Feeds

BlackBerry tablet to trump iPad with Flash, videoconferencing

Year end arrival?

Build a business case: developing custom apps

More details are emerging about Research in Motion's long-rumored BlackBerry tablet: it will have a seven-inch display, both back- and front-facing cameras, and will support hardware-accelerated Adobe Flash.

These speculations were reported by Cnet last Friday based on a research note by Ashok Kumar of Rodman & Renshaw, and fleshed out today by Betanews thanks to "a source close to RIM".

Kumar noted that the tablet will be powered by a Marvell processor, which led Cnet to theorize that it would be a 1GHz Armada 610 — which makes perfect sense, seeing as how Marvell describes that part as being aimed at "mainstream Mobile Internet Devices (MIDs), connected consumer products, eReaders, eBooks, tablets, media players and new personal information appliances."

The Armada 610 includes support for full 1080p video encode and decode, an image signal processor capable of handling up to 16 megapixels, and integrated audio processing and 3D engines.

Presumably, the tablet will run a version of RIM's BlackBerry 6 operating system, about which the company released a new teaser video yesterday, and will include the WebKit browser The Reg told you about this February.

Adobe announced last October that Flash 10.1 would be coming to BlackBerries. I t's expected to arrive later this year. RIM expanded on that news last November at the BlackBerry Developer Conference, when they announced an enhanced collaborative relationship with Adobe regarding the Flash Platform and Creative Suite content-development apps. At that time, RIM also announced support of OpenGL ES for 3D games and graphics, a must for cracking the lucrative — and growing — tablet-games market.

Kumar's research report noted that RIM is "trying to pull forward the launch of the 7-inch touchscreen tablet from early next year to year end" — which, of course, would enable it to cash in on the inevitable holiday gadget-buying frenzy. Betanews's sources didn't provide release-timing details.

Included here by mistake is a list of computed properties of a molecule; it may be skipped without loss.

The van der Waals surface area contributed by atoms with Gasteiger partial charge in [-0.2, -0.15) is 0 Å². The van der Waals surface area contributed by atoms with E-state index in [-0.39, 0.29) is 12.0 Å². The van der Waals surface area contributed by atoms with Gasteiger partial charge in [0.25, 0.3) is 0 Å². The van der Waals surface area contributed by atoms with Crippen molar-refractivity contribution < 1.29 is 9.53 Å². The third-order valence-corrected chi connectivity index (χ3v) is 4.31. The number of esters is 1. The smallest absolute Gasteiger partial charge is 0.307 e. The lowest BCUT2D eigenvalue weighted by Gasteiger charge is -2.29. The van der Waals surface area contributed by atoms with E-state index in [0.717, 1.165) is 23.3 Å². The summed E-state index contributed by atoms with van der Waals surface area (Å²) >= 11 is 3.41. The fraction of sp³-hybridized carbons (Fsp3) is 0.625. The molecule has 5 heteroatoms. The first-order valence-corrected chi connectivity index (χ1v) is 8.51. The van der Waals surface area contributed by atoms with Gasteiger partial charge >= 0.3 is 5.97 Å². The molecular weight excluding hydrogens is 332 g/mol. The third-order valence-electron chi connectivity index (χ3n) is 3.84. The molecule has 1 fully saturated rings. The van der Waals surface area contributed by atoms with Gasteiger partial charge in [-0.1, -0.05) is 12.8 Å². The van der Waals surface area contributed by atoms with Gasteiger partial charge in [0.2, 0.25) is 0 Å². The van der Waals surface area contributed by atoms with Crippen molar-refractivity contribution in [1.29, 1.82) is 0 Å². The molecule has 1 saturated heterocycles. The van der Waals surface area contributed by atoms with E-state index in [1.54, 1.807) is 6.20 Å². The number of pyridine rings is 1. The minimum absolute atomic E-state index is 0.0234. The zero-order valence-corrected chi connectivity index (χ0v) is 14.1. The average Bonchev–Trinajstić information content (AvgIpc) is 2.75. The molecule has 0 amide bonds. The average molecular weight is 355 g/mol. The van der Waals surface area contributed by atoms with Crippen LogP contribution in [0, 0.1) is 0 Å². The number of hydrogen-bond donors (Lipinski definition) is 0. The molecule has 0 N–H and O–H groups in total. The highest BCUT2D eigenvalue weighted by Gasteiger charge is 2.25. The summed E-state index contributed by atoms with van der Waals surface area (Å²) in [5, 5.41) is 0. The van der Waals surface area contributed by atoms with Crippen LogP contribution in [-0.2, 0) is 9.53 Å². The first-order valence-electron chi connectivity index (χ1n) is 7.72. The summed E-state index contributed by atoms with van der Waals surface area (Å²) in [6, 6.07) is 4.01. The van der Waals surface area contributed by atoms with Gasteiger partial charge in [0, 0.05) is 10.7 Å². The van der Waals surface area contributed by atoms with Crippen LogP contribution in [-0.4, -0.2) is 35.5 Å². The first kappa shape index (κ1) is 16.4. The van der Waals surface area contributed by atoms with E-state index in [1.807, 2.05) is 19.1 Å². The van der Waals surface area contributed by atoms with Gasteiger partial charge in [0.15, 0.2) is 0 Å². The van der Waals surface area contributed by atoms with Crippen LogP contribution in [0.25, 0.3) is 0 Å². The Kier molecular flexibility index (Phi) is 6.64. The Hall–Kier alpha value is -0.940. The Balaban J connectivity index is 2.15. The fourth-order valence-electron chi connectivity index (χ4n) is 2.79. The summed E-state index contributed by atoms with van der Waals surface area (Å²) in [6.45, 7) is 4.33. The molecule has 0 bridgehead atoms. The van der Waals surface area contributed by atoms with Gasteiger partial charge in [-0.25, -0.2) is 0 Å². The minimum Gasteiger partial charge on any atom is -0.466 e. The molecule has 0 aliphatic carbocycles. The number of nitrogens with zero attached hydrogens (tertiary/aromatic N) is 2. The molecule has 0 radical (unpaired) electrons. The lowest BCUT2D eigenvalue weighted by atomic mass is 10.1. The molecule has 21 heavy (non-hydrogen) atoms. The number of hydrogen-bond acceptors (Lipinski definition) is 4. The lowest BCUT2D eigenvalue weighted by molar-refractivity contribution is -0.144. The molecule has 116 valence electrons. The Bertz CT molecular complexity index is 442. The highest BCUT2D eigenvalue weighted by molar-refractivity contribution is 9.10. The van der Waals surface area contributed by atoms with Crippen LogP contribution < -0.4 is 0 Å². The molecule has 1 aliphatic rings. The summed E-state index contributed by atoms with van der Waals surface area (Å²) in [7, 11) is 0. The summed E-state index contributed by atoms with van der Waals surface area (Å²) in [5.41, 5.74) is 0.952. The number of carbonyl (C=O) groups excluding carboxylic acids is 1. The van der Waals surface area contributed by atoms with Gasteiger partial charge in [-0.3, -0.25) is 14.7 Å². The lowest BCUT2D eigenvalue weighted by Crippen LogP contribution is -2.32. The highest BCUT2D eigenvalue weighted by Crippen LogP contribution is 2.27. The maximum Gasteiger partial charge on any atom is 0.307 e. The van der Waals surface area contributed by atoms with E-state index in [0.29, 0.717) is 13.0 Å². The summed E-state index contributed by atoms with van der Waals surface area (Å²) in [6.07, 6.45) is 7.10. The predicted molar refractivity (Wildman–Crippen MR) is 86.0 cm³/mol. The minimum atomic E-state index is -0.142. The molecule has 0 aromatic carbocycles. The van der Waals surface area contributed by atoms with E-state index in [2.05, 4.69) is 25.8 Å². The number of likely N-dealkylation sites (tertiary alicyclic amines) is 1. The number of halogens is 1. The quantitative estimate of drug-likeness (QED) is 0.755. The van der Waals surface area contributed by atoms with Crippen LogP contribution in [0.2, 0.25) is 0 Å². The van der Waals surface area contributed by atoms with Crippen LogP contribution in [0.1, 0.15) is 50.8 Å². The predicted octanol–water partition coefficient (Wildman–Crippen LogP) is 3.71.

The Blackberry tablet's front- and rear-facing cameras would give it one strong leg up on its obvious competition: Apple's iPad, which has no camera at all, let alone two. In keeping with RIM's business background, the cameras could enable video conferencing, not unlike that planned for Cisco's Android-based Cius tablet announced in late June.

Flash support in the BlackBerry tablet would, of course, provide another capability not found in the iPad. While there are those who deride Flash for its CPU-cycle hunger (we can think of one Cupertino exec in particular), Adobe's video and graphics enabler still carries the bulk of the web's video, and many users would prefer to have access to it — such as your Reg reporter, who was unable to watch Univision's live streaming of the Holland-Spain final on his iPad because of that site's reliance on what Steve Jobs has dubbed a "closed and proprietary" platform. ®

A new approach to endpoint data protection

More from The Register

next story
Philip K Dick 'Nazi alternate reality' story to be made into TV series
Amazon Studios, Ridley Scott firm to produce The Man in the High Castle
Nintend-OH NO! Sorry, Mario – your profits are in another castle
Red-hatted mascot, red-colored logo, red-stained finance books
Sonos AXES support for Apple's iOS4 and 5
Want to use your iThing? You can't - it's too old
Joe Average isn't worth $10 a year to Mark Zuckerberg
The Social Network deflates the PC resurgence with mobile-only usage prediction
Feel free to BONK on the TUBE, says Transport for London
Plus: Almost NOBODY uses pay-by-bonk on buses - Visa
Twitch rich as Google flicks $1bn hitch switch, claims snitch
Gameplay streaming biz and search king refuse to deny fresh gobble rumors
Stick a 4K in them: Super high-res TVs are DONE
4,000 pixels is niche now... Don't say we didn't warn you
prev story

Whitepapers

7 Elements of Radically Simple OS Migration
Avoid the typical headaches of OS migration during your next project by learning about 7 elements of radically simple OS migration.
Implementing global e-invoicing with guaranteed legal certainty
Explaining the role local tax compliance plays in successful supply chain management and e-business and how leading global brands are addressing this.
Consolidation: The Foundation for IT Business Transformation
In this whitepaper learn how effective consolidation of IT and business resources can enable multiple, meaningful business benefits.
Solving today's distributed Big Data backup challenges
Enable IT efficiency and allow a firm to access and reuse corporate information for competitive advantage, ultimately changing business outcomes.
A new approach to endpoint data protection
What is the best way to ensure comprehensive visibility, management, and control of information on both company-owned and employee-owned devices?